How to Live Holy Lives

Like the story, “The Little Engine that Could”, Christians sometimes struggle with living lives of obedience by saying, “I think I can…I think I can…” But unlike the story, our efforts usually end in failure and frustration.

Trying to live holy in our own strength, we bounce off the extremes: We can become legalistic, try to keep all the rules to earn God’s love. Or we can give in to license, getting so tired of failing to “do right” that we stop trying altogether and live in ongoing patters of sin.

Thankfully, these are not the only two options. Our text for this Sunday, 1 Peter 1:13-21, reminds us that a heart transformed by God’s grace results in a life empowered to pursue God’s holiness. God’s grace shown to us in Christ not only frees us from the guilt of sin, but it also frees us from the power of sin.

But how can we walk in this everyday?

1. Prepare your Mind  (1 Peter 1:13)

We all get preoccupied. We all get distracted. With all that’s going on around us, and all that we busy ourselves with, it should be no surprise that most of the battles we fight will take place on the battlefield of our minds.

What we dwell on, what we think about, eventually affects what we believe. Thoughts become beliefs, beliefs become behavior. Dwell on your problems, dwell on all that is wrong with you and the world, and you will walk in discouragement and defeat. Or, we can try to self-medicate, either with alcohol or food or with entertainment or video games or binge-watching program after program on Netflix that our minds become so numb that we stop caring. Distraction is the first step toward disobedience.

Instead, we are to prepare our minds by being in Scripture, by being in prayer before the Father, and reminding one another of the grace we’ve been given in Christ.

2.  Imitate your Father  (1 Peter 1:14-16)

Those who are in Christ are God’s children. He is our Father. He is holy. And He has called us to be holy. He not only commands it, but He also gives us the power and the means to obey in the Bible, in the blood of Christ, and in the indwelling power of the Holy Spirit.

The God who chose you and saved you is the same God who empowers you to obey and to live holy lives before Him. Notice we are not called to “do” holy, but to “be” holy. Holiness doesn’t start with what we do, but who we are, who we are meant to be and reflect. Holiness is loving what God loves and hating what God hates. It’s dying to our sinful nature and being conformed to God’s nature.

In our battle to live holy, keep your eyes on the example of your Heavenly Father, who not only sets the perfect example, but in Christ, He grants us the power over sin and gives us the desire to live holy lives in Him.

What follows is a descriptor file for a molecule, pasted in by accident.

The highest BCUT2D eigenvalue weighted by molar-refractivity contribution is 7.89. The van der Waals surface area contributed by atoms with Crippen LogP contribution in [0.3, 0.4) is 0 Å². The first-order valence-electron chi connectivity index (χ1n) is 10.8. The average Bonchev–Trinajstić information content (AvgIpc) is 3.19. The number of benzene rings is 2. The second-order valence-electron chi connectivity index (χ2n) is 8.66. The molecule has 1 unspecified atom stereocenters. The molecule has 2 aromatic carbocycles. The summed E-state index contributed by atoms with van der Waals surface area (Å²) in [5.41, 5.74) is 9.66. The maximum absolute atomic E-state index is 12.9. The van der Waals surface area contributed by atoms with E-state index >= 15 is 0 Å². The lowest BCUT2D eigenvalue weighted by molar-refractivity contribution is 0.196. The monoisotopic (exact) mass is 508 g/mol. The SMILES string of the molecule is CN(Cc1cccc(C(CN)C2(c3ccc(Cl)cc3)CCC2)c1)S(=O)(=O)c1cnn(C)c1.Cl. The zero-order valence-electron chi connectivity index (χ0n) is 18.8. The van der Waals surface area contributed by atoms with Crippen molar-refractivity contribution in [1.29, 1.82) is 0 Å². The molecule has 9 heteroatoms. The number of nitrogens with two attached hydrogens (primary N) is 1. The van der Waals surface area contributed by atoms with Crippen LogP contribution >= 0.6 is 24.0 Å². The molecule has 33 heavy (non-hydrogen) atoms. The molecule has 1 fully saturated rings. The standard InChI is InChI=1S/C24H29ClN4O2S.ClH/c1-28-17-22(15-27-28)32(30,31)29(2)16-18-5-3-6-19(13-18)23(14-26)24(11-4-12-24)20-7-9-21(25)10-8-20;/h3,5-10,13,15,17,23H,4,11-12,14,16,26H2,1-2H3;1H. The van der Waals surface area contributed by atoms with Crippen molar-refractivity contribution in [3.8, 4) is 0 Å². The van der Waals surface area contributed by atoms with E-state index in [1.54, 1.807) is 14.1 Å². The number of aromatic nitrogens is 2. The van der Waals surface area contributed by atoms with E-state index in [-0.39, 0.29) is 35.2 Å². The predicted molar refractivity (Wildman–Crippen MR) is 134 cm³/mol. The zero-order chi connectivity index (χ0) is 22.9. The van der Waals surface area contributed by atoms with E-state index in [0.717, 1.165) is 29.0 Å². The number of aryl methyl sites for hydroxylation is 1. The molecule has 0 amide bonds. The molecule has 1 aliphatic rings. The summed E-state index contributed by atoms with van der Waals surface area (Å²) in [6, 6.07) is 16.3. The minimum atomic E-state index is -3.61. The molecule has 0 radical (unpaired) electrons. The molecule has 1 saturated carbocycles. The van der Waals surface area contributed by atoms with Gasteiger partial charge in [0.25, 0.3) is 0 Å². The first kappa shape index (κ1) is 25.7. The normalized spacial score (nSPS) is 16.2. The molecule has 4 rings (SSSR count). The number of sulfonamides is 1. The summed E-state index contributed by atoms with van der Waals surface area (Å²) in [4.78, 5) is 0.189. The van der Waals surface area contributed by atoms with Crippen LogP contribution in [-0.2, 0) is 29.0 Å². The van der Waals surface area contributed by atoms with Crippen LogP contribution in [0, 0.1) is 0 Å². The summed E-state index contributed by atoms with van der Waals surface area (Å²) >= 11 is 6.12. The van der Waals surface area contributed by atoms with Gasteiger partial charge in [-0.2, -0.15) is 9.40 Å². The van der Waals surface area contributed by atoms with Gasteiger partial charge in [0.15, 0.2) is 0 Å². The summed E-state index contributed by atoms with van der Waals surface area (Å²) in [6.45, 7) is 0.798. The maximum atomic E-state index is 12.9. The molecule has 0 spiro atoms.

3.  Fear your Judge  (1 Peter 1:17)

I’m thankful we get to call God “Father”. We can only do that because of our union in Christ – Jesus is in the Father, and we are in Christ. And while that relationship brings much joy and intimacy, we must not let that familiarity become disrespect. Peter reminds us that in calling God “Father”, don’t forget that He is also the Just and Righteous Judge.

The Bible assures us that the “fear of the Lord is the beginning of wisdom” (Proverbs 9:10). That fear can mean different things – it can be a complete terror of God, knowing He can destroy mankind at any time. It could also mean a deep and profound respect for God, knowing that He is holy, and deserves reverence and worship. It’s this holy reverence and worship that Peter is reminding the early church of.

Thank God that He is your Father, but don’t let that tempt us to disrespect or irreverence. As faithful exiles, live in the fear – in awe and respect of the Lord, and that will help us to live lives of holiness and obedience.

4.  Value your Redemption and your Redeemer  (1 Peter 1:18-21)

Before Christ saved us, we were prisoners and slaves of sin. We were helpless and trapped. As slaves, we could not pay our ransom; as prisoners, we could not afford our bail. But Jesus came and freed us – not by paying money, but something infinitely more valuable. He gave His own blood. The spotless, sinless Lamb of God laid down His life to pay for guilty sinners.

Peter knows that what we value, we will pursue. So he is reminding these Christians of the value of our salvation, what it cost Jesus to save us. It cost Him everything. That is meant to help us value our redemption, to value the salvation we have, and to value the Redeemer who paid the price.

We will be empowered and motivated to live holy lives before God, lives that are not led astray and tempted by the shiny things of this world, if we truly see the greater value our redemption by recognizing the highest value of Christ our Redeemer.

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